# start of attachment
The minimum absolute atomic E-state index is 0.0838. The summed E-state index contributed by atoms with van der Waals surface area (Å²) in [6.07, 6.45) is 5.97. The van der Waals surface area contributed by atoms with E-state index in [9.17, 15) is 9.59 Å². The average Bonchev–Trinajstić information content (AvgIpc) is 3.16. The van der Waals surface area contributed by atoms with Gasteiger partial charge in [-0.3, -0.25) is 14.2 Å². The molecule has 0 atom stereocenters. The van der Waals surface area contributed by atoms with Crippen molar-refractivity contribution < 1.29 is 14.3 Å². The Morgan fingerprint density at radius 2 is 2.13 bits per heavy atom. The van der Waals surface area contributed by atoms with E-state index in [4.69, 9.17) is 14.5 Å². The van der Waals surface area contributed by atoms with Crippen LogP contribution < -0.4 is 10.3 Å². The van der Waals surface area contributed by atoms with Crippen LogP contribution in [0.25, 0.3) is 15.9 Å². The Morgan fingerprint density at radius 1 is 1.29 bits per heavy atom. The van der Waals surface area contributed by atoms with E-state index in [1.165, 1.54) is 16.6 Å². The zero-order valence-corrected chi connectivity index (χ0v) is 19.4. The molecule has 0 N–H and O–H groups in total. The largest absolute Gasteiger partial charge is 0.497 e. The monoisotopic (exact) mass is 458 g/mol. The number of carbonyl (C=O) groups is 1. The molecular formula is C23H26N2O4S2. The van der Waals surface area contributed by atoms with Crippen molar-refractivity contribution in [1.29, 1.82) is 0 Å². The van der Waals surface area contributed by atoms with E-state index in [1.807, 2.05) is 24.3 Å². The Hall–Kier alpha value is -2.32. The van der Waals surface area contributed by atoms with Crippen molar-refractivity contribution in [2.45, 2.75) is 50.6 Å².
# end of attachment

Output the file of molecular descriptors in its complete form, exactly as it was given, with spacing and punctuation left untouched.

The minimum absolute atomic E-state index is 0.0838. The summed E-state index contributed by atoms with van der Waals surface area (Å²) in [6.07, 6.45) is 5.97. The van der Waals surface area contributed by atoms with E-state index in [9.17, 15) is 9.59 Å². The average Bonchev–Trinajstić information content (AvgIpc) is 3.16. The van der Waals surface area contributed by atoms with Gasteiger partial charge in [-0.3, -0.25) is 14.2 Å². The molecule has 0 atom stereocenters. The van der Waals surface area contributed by atoms with Crippen molar-refractivity contribution < 1.29 is 14.3 Å². The Morgan fingerprint density at radius 2 is 2.13 bits per heavy atom. The van der Waals surface area contributed by atoms with E-state index in [4.69, 9.17) is 14.5 Å². The van der Waals surface area contributed by atoms with Crippen LogP contribution < -0.4 is 10.3 Å². The van der Waals surface area contributed by atoms with Crippen LogP contribution in [0.25, 0.3) is 15.9 Å². The Morgan fingerprint density at radius 1 is 1.29 bits per heavy atom. The van der Waals surface area contributed by atoms with E-state index in [1.165, 1.54) is 16.6 Å². The zero-order valence-corrected chi connectivity index (χ0v) is 19.4. The molecule has 0 N–H and O–H groups in total. The largest absolute Gasteiger partial charge is 0.497 e. The monoisotopic (exact) mass is 458 g/mol. The number of carbonyl (C=O) groups is 1. The molecular formula is C23H26N2O4S2. The van der Waals surface area contributed by atoms with Crippen molar-refractivity contribution in [1.29, 1.82) is 0 Å². The van der Waals surface area contributed by atoms with E-state index in [1.807, 2.05) is 24.3 Å². The Hall–Kier alpha value is -2.32. The van der Waals surface area contributed by atoms with Crippen molar-refractivity contribution in [2.45, 2.75) is 50.6 Å².